The Governor of the Bank of England, Mark Carney poses in 2020 with the newly-released Twenty Pounds note, which features British artist JMW Turner. The Bank of England raised interest rates by half a percentage point August 4 in the biggest rate hike in nearly 30 years as the country tries to curtail rising inflation amid soaring energy costs. File Photo by Facundo Arrizabalaga/EPA-EFE/
Aug. 4 (UPI) -- The Bank of England raised interest rates by half a percentage point Thursday in the biggest rate hike in nearly 30 years as the country tries to curtail rising inflation amid soaring energy costs.
The Bank's Monetary Policy Committee voted 8-1 to raise rates 0.5% to 1.75% -- the sixth hike since December and the panel's largest increase since 1995.
Thursday's actions by U.K.'s central bank come after similar moves by Fed Chairman Jerome Powell, who last week raised U.S. interest rates three-quarters of a percent for the second time this year but notably said he doesn't believe the U.S. is in a recession.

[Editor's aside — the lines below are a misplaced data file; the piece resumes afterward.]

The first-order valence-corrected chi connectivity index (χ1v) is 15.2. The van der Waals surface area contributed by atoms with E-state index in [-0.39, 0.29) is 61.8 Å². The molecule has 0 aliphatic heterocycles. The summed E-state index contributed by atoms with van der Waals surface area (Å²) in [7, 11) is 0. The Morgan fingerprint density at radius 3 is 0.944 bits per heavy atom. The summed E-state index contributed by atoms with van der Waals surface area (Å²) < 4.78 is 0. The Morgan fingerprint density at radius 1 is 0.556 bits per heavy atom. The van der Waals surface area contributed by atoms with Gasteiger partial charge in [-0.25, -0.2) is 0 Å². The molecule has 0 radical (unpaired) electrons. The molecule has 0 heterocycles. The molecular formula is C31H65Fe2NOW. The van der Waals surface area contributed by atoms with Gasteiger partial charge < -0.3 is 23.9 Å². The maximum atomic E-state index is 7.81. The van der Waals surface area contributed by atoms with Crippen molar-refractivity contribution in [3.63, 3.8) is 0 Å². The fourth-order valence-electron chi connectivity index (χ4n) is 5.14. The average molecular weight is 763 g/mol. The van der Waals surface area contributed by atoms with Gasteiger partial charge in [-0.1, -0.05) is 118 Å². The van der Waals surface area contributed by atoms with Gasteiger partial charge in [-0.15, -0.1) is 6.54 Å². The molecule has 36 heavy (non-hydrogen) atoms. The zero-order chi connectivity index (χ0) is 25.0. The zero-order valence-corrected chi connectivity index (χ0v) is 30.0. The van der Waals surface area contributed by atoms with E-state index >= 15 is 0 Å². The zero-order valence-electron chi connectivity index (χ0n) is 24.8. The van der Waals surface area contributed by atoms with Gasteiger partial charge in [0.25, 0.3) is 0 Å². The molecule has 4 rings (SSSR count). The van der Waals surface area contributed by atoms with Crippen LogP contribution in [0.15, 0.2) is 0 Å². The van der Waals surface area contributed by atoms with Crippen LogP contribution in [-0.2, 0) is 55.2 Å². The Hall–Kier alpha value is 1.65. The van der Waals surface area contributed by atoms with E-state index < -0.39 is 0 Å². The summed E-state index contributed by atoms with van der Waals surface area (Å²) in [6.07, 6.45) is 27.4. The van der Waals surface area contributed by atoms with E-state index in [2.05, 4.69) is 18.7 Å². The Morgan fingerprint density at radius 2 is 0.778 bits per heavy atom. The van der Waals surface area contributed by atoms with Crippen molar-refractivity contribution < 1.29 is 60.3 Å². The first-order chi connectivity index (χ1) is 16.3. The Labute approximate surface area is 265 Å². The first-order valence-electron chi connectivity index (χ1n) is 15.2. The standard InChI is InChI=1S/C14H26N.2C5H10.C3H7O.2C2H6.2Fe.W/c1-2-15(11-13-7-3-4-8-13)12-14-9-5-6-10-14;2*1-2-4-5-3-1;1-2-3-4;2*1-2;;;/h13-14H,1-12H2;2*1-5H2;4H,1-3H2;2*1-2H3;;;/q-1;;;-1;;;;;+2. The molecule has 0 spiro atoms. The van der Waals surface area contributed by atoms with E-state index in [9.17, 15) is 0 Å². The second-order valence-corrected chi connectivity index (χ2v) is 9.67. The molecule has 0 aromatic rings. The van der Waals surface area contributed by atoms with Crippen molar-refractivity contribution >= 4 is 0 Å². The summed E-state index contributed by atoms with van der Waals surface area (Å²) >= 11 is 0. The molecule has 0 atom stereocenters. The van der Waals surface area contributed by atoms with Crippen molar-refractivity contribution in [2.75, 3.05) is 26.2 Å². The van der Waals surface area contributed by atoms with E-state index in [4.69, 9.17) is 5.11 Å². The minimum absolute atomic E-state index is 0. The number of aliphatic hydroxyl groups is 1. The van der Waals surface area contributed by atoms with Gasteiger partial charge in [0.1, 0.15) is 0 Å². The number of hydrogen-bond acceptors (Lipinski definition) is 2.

Bank of England announced the rate hike Thursday in a Monetary Policy Summary, in which officials warned a recession was just around the corner in the UK, where inflation has ballooned to more than 13% this year.
The bank's forecast showed the recession lasting at least five quarters.
The troubling outlook cited several factors squeezing the economy, including a "near doubling in wholesale gas prices since May" and "Russia's restriction of gas supplies to Europe" since the start of the Ukraine war.
During this time, living standards in the country have declined more than 5%, the bank's experts reported.
Making matter worse, income was expected to fall sharply over the next year, which would undercut household buying power while high utility bills also keep extra spending in check.
The Bank also predicted GDP to fall by 1.25% next year, followed by a dip of 0.25% in 2024, the first back-to-back contraction since the 1960s.
The committee vowed to take steps to get inflation back to normal levels around 2%.
The MPC said it did expect the current economic conditions "to dissipate over time."